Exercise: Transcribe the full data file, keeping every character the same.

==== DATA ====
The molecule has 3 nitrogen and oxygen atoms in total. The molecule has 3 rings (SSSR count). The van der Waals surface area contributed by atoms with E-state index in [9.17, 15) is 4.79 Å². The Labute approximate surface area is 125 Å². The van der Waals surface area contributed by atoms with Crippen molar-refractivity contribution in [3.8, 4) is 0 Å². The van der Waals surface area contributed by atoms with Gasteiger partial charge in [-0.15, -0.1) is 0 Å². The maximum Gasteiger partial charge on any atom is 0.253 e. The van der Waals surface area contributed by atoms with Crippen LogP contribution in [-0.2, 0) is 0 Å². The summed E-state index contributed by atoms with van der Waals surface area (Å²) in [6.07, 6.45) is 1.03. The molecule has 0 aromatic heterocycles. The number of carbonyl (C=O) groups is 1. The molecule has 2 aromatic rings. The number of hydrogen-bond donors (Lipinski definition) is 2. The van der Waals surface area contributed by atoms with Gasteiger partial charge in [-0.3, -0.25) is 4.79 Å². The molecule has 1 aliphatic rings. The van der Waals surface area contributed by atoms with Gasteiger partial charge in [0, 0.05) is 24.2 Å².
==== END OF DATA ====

The molecule has 3 nitrogen and oxygen atoms in total. The molecule has 3 rings (SSSR count). The van der Waals surface area contributed by atoms with E-state index in [9.17, 15) is 4.79 Å². The Labute approximate surface area is 125 Å². The van der Waals surface area contributed by atoms with Crippen molar-refractivity contribution in [3.8, 4) is 0 Å². The van der Waals surface area contributed by atoms with Gasteiger partial charge in [-0.15, -0.1) is 0 Å². The maximum Gasteiger partial charge on any atom is 0.253 e. The van der Waals surface area contributed by atoms with Crippen LogP contribution in [-0.2, 0) is 0 Å². The summed E-state index contributed by atoms with van der Waals surface area (Å²) in [6.07, 6.45) is 1.03. The molecule has 0 aromatic heterocycles. The number of carbonyl (C=O) groups is 1. The molecule has 2 aromatic rings. The number of hydrogen-bond donors (Lipinski definition) is 2. The van der Waals surface area contributed by atoms with Gasteiger partial charge in [-0.3, -0.25) is 4.79 Å². The molecule has 1 aliphatic rings. The van der Waals surface area contributed by atoms with Gasteiger partial charge in [0, 0.05) is 24.2 Å².